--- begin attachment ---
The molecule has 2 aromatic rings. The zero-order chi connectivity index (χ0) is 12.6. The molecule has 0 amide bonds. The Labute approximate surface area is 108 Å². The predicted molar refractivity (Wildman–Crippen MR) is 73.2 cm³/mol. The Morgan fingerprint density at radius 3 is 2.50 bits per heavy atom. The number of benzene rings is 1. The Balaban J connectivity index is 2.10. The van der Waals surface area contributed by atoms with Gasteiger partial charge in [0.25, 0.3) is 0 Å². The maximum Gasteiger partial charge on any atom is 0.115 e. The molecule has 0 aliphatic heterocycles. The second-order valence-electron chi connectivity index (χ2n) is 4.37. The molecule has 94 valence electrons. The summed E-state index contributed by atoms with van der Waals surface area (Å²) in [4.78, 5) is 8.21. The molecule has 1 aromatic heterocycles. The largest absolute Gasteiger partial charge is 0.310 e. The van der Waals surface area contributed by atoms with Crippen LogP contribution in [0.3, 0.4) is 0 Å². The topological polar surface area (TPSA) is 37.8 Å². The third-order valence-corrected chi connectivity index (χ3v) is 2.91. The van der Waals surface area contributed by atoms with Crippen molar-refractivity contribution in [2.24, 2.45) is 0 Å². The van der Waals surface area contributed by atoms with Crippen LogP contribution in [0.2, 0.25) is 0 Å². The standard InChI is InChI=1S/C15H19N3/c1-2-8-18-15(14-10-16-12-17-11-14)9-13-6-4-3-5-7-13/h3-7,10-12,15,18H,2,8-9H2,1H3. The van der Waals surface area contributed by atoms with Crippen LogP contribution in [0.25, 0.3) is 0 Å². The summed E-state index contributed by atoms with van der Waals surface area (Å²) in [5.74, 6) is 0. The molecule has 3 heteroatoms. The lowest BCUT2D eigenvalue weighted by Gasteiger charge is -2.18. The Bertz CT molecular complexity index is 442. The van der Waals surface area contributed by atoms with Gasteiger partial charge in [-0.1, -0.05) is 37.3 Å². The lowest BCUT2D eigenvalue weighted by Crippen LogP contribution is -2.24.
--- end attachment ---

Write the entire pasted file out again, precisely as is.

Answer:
The molecule has 2 aromatic rings. The zero-order chi connectivity index (χ0) is 12.6. The molecule has 0 amide bonds. The Labute approximate surface area is 108 Å². The predicted molar refractivity (Wildman–Crippen MR) is 73.2 cm³/mol. The Morgan fingerprint density at radius 3 is 2.50 bits per heavy atom. The number of benzene rings is 1. The Balaban J connectivity index is 2.10. The van der Waals surface area contributed by atoms with Gasteiger partial charge in [0.25, 0.3) is 0 Å². The maximum Gasteiger partial charge on any atom is 0.115 e. The molecule has 0 aliphatic heterocycles. The second-order valence-electron chi connectivity index (χ2n) is 4.37. The molecule has 94 valence electrons. The summed E-state index contributed by atoms with van der Waals surface area (Å²) in [4.78, 5) is 8.21. The molecule has 1 aromatic heterocycles. The largest absolute Gasteiger partial charge is 0.310 e. The van der Waals surface area contributed by atoms with Crippen LogP contribution in [0.3, 0.4) is 0 Å². The topological polar surface area (TPSA) is 37.8 Å². The third-order valence-corrected chi connectivity index (χ3v) is 2.91. The van der Waals surface area contributed by atoms with Crippen molar-refractivity contribution in [2.24, 2.45) is 0 Å². The van der Waals surface area contributed by atoms with Crippen LogP contribution in [0.2, 0.25) is 0 Å². The standard InChI is InChI=1S/C15H19N3/c1-2-8-18-15(14-10-16-12-17-11-14)9-13-6-4-3-5-7-13/h3-7,10-12,15,18H,2,8-9H2,1H3. The van der Waals surface area contributed by atoms with Crippen LogP contribution in [0.25, 0.3) is 0 Å². The summed E-state index contributed by atoms with van der Waals surface area (Å²) in [5.74, 6) is 0. The molecule has 3 heteroatoms. The lowest BCUT2D eigenvalue weighted by Gasteiger charge is -2.18. The Bertz CT molecular complexity index is 442. The van der Waals surface area contributed by atoms with Gasteiger partial charge in [-0.1, -0.05) is 37.3 Å². The lowest BCUT2D eigenvalue weighted by Crippen LogP contribution is -2.24.